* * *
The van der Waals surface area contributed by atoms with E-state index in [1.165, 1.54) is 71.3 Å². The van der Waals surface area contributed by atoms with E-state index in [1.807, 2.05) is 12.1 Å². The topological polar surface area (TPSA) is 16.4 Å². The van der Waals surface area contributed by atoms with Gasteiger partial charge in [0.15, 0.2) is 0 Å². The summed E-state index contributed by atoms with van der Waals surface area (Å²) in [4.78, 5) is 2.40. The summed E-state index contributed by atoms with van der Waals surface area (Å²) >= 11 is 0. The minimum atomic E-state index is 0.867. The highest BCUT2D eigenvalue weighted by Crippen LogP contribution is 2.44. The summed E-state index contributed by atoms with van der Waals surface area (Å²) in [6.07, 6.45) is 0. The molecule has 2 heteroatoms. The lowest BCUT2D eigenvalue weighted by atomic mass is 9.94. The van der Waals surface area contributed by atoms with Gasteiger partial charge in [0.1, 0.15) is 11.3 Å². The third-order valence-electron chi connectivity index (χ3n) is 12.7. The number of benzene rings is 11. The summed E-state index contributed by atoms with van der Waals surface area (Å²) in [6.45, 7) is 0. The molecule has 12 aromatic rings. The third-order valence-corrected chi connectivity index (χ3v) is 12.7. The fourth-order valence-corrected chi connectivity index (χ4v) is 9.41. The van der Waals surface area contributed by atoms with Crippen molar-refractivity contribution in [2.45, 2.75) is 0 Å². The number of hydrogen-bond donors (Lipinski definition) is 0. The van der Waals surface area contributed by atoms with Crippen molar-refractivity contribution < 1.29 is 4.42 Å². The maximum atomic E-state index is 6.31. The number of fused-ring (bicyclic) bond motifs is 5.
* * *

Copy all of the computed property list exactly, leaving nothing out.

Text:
The van der Waals surface area contributed by atoms with E-state index in [1.165, 1.54) is 71.3 Å². The van der Waals surface area contributed by atoms with E-state index in [1.807, 2.05) is 12.1 Å². The topological polar surface area (TPSA) is 16.4 Å². The van der Waals surface area contributed by atoms with Gasteiger partial charge in [0.15, 0.2) is 0 Å². The summed E-state index contributed by atoms with van der Waals surface area (Å²) in [4.78, 5) is 2.40. The summed E-state index contributed by atoms with van der Waals surface area (Å²) >= 11 is 0. The minimum atomic E-state index is 0.867. The highest BCUT2D eigenvalue weighted by Crippen LogP contribution is 2.44. The summed E-state index contributed by atoms with van der Waals surface area (Å²) in [6.07, 6.45) is 0. The molecule has 2 heteroatoms. The lowest BCUT2D eigenvalue weighted by atomic mass is 9.94. The van der Waals surface area contributed by atoms with Gasteiger partial charge in [0.1, 0.15) is 11.3 Å². The third-order valence-electron chi connectivity index (χ3n) is 12.7. The number of benzene rings is 11. The summed E-state index contributed by atoms with van der Waals surface area (Å²) in [6.45, 7) is 0. The molecule has 12 aromatic rings. The third-order valence-corrected chi connectivity index (χ3v) is 12.7. The fourth-order valence-corrected chi connectivity index (χ4v) is 9.41. The van der Waals surface area contributed by atoms with Crippen molar-refractivity contribution in [2.45, 2.75) is 0 Å². The number of hydrogen-bond donors (Lipinski definition) is 0. The van der Waals surface area contributed by atoms with Crippen molar-refractivity contribution < 1.29 is 4.42 Å². The maximum atomic E-state index is 6.31. The number of fused-ring (bicyclic) bond motifs is 5.